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Mary, on the other hand, was sitting in the back of the boat with white knuckles hoping the pounding stopped soon.

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Once the teens were sufficiently soaked we turned into the wind and raised the sails, then set our course for Icacos.

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Andy, our captain, had brought his own pirate flag, so we hoisted it on starboard.

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The small, uninhabited island of Cayo Icacos is only a 15-minute water taxi ride from Fajardo, though it took us almost an hour sailing from Puerto del Rey Marina.  We had no trouble finding a mooring ball when we arrived, but it was a very popular spot with lots of people fishing and snorkeling on a Sunday afternoon.

It was my first time to pick-up a mooring ball, but Sail Caribe had nice harnesses with shackles on the front of both catamarans that made it quite easy. The second we were securely moored, I was in the water. I was greeted by a school of blue tang nibbling on the algae growing on our hull.

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I was so excited to be in clear water and to be playing with my dive camera, I completely forgot to take a single photo of the island or the anchorage itself, but I did run into these two interesting characters while snorkeling.

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It was a fantastic feeling to be bobbing around on a pool noodle with a beer, soaking up the sun.

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Mary and Jayne prepped lunch while I grilled burgers. It was a nice first meal aboard.

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As the afternoon slipped into evening, we headed for our overnight anchorage, Isla Palominas. One of the provisions of our charter was that we couldn’t sail after sunset, so we all quickly motored to the other island to pick up a mooring ball.

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Palominas, which is just a short hop from both Puerto Rico and Icacos is owned by the the Fuertes family. There is what looks like a private residence and dock on the west end of the island, but most of the island is leased to El Conquistador Hotel & Casino, which runs a ferry back and forth to Puerto Rico all day.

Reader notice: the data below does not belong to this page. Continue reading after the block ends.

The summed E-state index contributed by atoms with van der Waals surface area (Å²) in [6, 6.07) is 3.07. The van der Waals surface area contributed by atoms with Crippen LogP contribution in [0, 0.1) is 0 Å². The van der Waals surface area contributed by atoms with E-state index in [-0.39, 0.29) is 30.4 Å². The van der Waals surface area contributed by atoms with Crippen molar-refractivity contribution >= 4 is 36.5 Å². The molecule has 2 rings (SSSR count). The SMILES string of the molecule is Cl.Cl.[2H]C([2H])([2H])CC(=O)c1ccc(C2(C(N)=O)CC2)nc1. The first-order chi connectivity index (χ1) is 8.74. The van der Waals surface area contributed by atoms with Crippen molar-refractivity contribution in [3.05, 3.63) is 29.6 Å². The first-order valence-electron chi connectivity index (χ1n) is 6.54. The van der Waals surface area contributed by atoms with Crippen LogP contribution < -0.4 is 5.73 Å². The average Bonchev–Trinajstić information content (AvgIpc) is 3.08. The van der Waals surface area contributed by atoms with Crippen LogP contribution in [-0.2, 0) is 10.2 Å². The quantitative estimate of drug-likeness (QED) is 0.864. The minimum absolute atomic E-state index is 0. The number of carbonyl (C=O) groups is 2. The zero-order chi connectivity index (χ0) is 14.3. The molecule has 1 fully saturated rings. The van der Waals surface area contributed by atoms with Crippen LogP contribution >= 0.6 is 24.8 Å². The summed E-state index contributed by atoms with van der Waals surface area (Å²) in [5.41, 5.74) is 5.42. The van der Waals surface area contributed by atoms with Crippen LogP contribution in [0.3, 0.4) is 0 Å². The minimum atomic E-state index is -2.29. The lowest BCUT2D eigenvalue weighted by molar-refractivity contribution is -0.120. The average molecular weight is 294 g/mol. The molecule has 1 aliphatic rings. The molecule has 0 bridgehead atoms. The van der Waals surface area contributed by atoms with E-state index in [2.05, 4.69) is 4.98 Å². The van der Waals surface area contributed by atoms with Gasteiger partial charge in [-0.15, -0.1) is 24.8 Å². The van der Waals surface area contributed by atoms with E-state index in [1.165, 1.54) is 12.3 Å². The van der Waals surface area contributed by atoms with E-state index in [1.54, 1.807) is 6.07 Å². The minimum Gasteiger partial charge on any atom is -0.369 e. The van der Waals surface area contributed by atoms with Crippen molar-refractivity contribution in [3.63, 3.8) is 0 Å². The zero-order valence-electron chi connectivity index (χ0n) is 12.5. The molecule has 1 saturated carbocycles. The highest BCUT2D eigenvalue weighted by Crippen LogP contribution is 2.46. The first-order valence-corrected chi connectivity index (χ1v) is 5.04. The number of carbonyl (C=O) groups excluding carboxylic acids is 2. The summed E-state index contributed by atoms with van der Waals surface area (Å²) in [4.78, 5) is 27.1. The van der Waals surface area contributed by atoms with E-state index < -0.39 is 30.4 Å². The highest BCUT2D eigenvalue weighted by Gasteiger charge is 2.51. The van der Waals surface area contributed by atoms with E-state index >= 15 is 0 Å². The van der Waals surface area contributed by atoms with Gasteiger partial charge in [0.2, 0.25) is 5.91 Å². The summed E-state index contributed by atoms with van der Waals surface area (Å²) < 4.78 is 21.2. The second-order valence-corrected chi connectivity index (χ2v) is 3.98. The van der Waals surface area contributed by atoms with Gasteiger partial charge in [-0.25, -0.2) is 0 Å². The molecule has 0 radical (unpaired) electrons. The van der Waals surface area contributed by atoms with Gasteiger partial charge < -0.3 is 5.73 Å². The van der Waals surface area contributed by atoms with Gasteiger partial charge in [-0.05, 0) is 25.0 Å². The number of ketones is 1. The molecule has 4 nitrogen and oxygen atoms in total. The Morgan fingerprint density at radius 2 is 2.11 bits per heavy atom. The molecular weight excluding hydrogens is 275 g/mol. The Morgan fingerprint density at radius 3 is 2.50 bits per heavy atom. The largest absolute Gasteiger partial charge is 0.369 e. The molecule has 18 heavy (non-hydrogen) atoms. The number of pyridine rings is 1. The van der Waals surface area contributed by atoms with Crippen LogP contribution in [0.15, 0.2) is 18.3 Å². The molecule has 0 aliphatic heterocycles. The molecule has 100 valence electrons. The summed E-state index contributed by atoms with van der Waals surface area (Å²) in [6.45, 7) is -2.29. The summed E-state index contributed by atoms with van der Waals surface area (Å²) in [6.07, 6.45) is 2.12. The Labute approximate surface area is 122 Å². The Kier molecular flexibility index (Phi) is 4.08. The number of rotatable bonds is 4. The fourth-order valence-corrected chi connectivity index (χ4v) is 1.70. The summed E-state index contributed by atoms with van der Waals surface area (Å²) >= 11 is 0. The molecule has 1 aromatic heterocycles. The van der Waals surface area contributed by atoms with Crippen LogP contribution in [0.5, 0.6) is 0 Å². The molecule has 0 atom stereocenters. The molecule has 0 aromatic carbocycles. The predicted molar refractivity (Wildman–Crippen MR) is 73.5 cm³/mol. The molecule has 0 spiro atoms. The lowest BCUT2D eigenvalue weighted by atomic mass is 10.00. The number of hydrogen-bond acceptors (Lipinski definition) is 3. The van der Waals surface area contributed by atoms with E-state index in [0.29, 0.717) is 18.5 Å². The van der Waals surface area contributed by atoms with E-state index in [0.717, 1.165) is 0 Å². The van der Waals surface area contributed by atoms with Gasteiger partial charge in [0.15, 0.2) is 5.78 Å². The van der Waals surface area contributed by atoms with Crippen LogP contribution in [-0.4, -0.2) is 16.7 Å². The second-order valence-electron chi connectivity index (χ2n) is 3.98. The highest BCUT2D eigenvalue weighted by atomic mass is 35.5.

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Boaters can walk on the beach and drink at the resort bars, but they only take credit cards. Andy loaded the teens into the dinghy and dropped them off at the beach to explore.

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Then as soon as he made it back to Caicu, the dinghy motor refused to start again.

Meanwhile, the girls found out the resort had already closed, so they were stuck waiting on the beach until the crew on the Lagoon 450, Batubara, dropped their dink and went to pick them up for us.

We called and left a message with Sail Caribe detailing our dinghy issue. We hoped they’d offer to just run a replacement out to us since we weren’t that far from the marina. (They didn’t.)

While the adult members of our crew were shuttled to the “big boat” for drinks, the teens used a kayak to slip aboard and steal the Texas flag from Batubara and deliver invitations for the pirate party we’d be hosting the next night.

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I did my best to party late into the night, but I’d fallen asleep with a drink in my hand by 10 p.m. Becoming a pirate of the Caribbean is exhausting.

Planning the Spanish Virgin Islands

In June we’ll be making our first big trip of the year, flying from Houston to Puerto Rico, then spending a week on a Lagoon Catamaran exploring the Spanish Virgin Islands.

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We were invited on the trip by friends we made crewing in the Icicle Series Regatta — yet another reason why it pays to spend some time crewing on different boats and meeting new people in the sailing community.

While it’s too early to know what the weather will be doing in June, we have started mapping out our planned destinations and creating an ambitious but tentative itinerary. I wasn’t familiar with the SVIs, so I spent today mapping it out to better understand the trip.

Now to do some research on all of the things to see and do in these locations!